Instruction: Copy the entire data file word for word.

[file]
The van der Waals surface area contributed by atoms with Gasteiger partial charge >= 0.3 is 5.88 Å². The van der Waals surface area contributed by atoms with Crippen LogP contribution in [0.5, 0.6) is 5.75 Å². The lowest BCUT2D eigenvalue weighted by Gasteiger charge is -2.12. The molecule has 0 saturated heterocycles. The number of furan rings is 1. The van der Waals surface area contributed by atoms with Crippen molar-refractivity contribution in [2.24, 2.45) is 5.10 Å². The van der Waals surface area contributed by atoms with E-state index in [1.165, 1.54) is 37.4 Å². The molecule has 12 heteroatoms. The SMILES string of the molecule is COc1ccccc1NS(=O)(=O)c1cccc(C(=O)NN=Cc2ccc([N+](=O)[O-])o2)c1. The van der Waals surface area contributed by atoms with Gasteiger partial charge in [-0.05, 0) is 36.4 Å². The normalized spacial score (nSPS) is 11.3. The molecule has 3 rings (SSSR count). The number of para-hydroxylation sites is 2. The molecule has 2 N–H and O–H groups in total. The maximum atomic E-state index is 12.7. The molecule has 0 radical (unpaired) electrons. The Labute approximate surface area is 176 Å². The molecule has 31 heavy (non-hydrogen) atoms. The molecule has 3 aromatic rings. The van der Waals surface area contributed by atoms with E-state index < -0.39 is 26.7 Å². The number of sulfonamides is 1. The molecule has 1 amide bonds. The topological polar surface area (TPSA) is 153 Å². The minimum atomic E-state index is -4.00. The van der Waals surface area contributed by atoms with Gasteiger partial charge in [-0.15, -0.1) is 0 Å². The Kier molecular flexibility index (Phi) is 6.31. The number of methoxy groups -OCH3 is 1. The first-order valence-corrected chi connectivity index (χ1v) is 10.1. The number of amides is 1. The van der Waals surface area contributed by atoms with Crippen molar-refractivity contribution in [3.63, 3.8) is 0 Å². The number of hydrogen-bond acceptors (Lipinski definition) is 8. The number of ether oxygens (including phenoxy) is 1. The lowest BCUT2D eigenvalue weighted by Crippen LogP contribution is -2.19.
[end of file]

The van der Waals surface area contributed by atoms with Gasteiger partial charge >= 0.3 is 5.88 Å². The van der Waals surface area contributed by atoms with Crippen LogP contribution in [0.5, 0.6) is 5.75 Å². The lowest BCUT2D eigenvalue weighted by Gasteiger charge is -2.12. The molecule has 0 saturated heterocycles. The number of furan rings is 1. The van der Waals surface area contributed by atoms with Crippen molar-refractivity contribution in [2.24, 2.45) is 5.10 Å². The van der Waals surface area contributed by atoms with E-state index in [1.165, 1.54) is 37.4 Å². The molecule has 12 heteroatoms. The SMILES string of the molecule is COc1ccccc1NS(=O)(=O)c1cccc(C(=O)NN=Cc2ccc([N+](=O)[O-])o2)c1. The van der Waals surface area contributed by atoms with Gasteiger partial charge in [-0.05, 0) is 36.4 Å². The normalized spacial score (nSPS) is 11.3. The molecule has 3 rings (SSSR count). The number of para-hydroxylation sites is 2. The molecule has 2 N–H and O–H groups in total. The maximum atomic E-state index is 12.7. The molecule has 0 radical (unpaired) electrons. The Labute approximate surface area is 176 Å². The molecule has 31 heavy (non-hydrogen) atoms. The molecule has 3 aromatic rings. The van der Waals surface area contributed by atoms with E-state index < -0.39 is 26.7 Å². The number of sulfonamides is 1. The molecule has 1 amide bonds. The topological polar surface area (TPSA) is 153 Å². The minimum atomic E-state index is -4.00. The van der Waals surface area contributed by atoms with Gasteiger partial charge in [-0.15, -0.1) is 0 Å². The Kier molecular flexibility index (Phi) is 6.31. The number of methoxy groups -OCH3 is 1. The first-order valence-corrected chi connectivity index (χ1v) is 10.1. The number of amides is 1. The van der Waals surface area contributed by atoms with Crippen molar-refractivity contribution in [3.63, 3.8) is 0 Å². The number of hydrogen-bond acceptors (Lipinski definition) is 8. The number of ether oxygens (including phenoxy) is 1. The lowest BCUT2D eigenvalue weighted by Crippen LogP contribution is -2.19.